The timeliness and immediate marketability of Davis’s story led Angela Davis to be written soon after the author’s acquittal and to be published by a major publisher, Random House. (Davis’s editor at Random House was Toni Morrison, who would later earn renown as a Pulitzer Prize-winning novelist and Nobel laureate.) The book was reprinted in 1988 by International Publishers, a small, left-wing publishing house based in New York.
Angela Davis is not a much-studied text, yet it deserves attention as an articulate, intellectual, and political memoir; an intriguing evocation of African American autobiographical and textual traditions; and a powerful if undeniably radical critique of American society. It is also a valuable historical document. Students of grassroots activism or of American political history at large can use Angela Davis as a touchstone for their research, and might do well to begin by evaluating Davis’s claims.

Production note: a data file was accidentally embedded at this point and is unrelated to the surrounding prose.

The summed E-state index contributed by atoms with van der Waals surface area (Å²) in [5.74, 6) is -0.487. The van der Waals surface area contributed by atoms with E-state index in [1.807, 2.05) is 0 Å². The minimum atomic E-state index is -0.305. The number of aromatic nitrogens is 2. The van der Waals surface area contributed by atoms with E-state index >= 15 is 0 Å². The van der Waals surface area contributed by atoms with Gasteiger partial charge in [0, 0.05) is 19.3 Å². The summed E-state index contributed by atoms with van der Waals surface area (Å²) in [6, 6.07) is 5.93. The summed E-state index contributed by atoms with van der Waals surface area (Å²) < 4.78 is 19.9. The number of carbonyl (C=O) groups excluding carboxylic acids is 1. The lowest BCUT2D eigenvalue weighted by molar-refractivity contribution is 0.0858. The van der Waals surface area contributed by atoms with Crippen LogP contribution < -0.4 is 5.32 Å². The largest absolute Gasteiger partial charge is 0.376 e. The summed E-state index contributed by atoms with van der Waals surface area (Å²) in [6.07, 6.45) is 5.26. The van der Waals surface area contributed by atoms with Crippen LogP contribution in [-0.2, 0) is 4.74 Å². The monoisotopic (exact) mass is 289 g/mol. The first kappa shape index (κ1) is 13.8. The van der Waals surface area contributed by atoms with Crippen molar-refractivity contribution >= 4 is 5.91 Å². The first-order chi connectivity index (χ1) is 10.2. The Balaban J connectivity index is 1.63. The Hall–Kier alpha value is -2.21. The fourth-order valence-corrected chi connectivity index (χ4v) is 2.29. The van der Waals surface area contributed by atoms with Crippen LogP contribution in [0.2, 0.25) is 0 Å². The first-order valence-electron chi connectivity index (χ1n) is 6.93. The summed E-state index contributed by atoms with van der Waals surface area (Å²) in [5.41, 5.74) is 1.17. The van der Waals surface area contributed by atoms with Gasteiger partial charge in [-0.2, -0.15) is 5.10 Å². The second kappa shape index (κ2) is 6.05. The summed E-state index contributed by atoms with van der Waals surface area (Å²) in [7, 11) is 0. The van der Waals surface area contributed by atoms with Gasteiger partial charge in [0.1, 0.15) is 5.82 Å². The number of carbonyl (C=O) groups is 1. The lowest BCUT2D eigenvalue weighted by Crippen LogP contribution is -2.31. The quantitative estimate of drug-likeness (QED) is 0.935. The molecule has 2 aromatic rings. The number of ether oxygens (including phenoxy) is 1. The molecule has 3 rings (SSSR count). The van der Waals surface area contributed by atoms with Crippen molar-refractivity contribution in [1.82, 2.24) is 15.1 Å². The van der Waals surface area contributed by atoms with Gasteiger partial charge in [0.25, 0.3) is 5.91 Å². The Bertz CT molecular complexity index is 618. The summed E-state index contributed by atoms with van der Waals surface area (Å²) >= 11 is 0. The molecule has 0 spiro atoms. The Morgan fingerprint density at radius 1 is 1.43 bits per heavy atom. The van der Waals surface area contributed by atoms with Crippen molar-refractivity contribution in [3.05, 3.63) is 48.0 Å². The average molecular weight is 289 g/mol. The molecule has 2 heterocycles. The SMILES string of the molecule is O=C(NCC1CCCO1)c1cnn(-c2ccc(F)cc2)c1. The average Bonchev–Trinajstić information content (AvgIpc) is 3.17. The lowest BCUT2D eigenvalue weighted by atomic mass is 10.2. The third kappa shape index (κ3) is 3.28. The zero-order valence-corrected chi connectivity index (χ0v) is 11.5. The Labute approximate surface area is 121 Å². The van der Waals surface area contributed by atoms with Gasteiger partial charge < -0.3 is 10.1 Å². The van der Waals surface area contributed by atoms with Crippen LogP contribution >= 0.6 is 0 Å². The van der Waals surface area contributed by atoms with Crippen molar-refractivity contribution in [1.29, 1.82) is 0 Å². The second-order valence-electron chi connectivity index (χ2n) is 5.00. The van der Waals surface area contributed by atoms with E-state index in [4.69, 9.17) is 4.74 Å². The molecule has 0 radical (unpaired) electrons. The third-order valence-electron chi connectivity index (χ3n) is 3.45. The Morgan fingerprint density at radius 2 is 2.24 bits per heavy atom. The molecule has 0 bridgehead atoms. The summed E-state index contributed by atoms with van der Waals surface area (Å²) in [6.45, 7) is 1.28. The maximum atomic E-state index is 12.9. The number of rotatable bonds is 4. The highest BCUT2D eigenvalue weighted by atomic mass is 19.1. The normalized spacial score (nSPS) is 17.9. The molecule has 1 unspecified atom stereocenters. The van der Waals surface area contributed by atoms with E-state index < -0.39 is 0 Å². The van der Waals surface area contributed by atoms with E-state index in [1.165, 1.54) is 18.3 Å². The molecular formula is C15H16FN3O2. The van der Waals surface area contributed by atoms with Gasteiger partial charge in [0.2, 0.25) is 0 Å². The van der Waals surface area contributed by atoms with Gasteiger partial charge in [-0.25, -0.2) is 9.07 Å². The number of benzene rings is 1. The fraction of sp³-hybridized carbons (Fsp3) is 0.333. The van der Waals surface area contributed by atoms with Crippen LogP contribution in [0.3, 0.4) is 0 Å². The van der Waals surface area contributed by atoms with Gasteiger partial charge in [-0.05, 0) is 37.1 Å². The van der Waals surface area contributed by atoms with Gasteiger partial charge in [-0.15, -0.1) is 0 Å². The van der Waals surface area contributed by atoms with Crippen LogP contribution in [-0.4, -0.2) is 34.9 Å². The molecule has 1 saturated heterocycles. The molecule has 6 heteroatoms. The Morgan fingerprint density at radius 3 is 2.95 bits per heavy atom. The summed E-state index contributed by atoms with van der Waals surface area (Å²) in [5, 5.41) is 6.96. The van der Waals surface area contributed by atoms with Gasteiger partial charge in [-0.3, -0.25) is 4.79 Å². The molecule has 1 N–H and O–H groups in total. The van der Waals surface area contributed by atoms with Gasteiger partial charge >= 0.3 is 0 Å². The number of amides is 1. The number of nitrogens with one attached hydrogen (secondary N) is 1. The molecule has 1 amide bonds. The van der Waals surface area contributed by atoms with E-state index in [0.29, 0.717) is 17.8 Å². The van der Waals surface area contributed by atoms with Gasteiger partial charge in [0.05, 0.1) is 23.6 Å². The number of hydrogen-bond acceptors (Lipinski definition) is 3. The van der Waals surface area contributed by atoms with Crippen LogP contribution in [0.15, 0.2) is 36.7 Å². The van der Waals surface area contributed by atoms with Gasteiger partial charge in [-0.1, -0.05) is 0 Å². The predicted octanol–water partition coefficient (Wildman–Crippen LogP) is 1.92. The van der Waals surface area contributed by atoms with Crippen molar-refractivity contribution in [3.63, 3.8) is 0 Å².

At the time of the book’s publication in 1974, Davis had only recently gained notoriety as a revolutionary, a fugitive, and a purported criminal. The book is thus written from a short time perspective, but with the thoughtfulness and self-awareness of a highly intelligent narrator intent on bringing to bear her understanding of recent important events in which she was intimately involved. Davis intended her autobiography both to illustrate the need for “communal struggle” to alter radically the nature of American society and to inspire others to follow her example of uncompromising opposition to injustice.